Hawley cited Candy Crush as an example of "pay to win" games. Photo: Metin Aktas/Anadolu Agency/Getty Images

Sen. Josh Hawley (R-Mo.) will propose banning "pay to win" features in some video games, as well as certain in-game "loot boxes," in upcoming legislation first announced on Wednesday.

The bottom line: These bans would be enforced by the Federal Trade Commission (FTC) and state attorneys general. It would target games for children under 18 and games with a wide user base but "whose developers knowingly allow minor players to engage in microtransactions," per Hawley's press release.

Details: The FTC would treat the distribution of games with "pay to win" features and "loot boxes" as an "unfair trade practice," Hawley's office said.

  • Hawley said game developers "shouldn't be able to monetize addiction" in children and highlighted the Children's Online Privacy Protection Act as a baseline guide for the bill.

Go deeper: How loot boxes hooked gamers and left regulators spinning

Go deeper

Updated 2 hours ago - Politics & Policy

Coronavirus dashboard

Illustration: Sarah Grillo/Axios

  1. Global: Total confirmed cases as of 1:30 p.m. ET: 31,120,980 — Total deaths: 961,656— Total recoveries: 21,287,328Map.
  2. U.S.: Total confirmed cases as of 1:30 p.m. ET: 6,819,651 — Total deaths: 199,606 — Total recoveries: 2,590,671 — Total tests: 95,108,559Map.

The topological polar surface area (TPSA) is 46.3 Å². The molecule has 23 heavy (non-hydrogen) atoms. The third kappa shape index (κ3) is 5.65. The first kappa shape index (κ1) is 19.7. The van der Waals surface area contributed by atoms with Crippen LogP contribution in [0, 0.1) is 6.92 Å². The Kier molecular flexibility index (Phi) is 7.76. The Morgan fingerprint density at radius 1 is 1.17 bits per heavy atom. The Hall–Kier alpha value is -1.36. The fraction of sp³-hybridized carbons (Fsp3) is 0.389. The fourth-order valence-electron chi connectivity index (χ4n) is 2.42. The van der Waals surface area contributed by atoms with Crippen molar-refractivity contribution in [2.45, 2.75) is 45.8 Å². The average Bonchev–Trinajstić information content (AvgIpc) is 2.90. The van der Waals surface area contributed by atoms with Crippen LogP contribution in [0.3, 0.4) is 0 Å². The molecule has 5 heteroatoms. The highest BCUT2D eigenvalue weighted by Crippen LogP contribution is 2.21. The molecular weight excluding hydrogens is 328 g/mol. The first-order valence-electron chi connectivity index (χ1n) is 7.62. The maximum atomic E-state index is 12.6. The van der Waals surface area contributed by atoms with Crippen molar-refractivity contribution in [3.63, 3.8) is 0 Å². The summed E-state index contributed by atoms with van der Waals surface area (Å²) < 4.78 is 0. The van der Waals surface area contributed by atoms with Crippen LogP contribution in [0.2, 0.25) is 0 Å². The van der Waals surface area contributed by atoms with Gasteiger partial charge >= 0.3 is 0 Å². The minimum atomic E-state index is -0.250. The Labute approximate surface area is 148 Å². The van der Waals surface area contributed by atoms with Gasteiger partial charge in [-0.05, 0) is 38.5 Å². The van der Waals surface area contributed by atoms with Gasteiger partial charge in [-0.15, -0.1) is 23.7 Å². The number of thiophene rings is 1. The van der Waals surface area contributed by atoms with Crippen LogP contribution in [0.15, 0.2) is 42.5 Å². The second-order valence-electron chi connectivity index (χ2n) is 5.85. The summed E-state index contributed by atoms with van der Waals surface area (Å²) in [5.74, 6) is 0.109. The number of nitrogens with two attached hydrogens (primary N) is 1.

3. Health: CDC says it mistakenly published guidance about COVID-19 spreading through air.
  4. Politics: House Democrats file legislation to fund government through Dec. 11.
  5. Business: Unemployment concerns are growing.
  6. World: "The Wake-Up Call" warns the West about the consequences of mishandling a pandemic.

House Democrats file legislation to fund government through Dec. 11

House Speaker Nancy Pelosi (D-Calif.). Photo: Chip Somodevilla/Getty Images

House Democrats on Monday released their proposal for short-term legislation to fund the government through December 11.

Why it matters: This is Congress' chief legislative focus before the election. They must pass a continuing resolution (CR) before midnight on Oct. 1 to avoid a government shutdown — something both Hill leaders and the White House have claimed is off the table.

Updated 2 hours ago - Politics & Policy

Ruth Bader Ginsburg will lie in state in Capitol's National Statuary Hall

Photo: Getty Images

House Speaker Nancy Pelosi announced Monday that the late Supreme Court Justice Ruth Bader Ginsburg will lie in state in the Capitol's National Statuary Hall on Friday, making Ginsburg the first woman to ever receive the honor.

The state of play: The Supreme Court also announced Monday that Ginsburg will lie in repose on the front steps of the building on Wednesday and Thursday, allowing the public to pay respects to the late justice outside.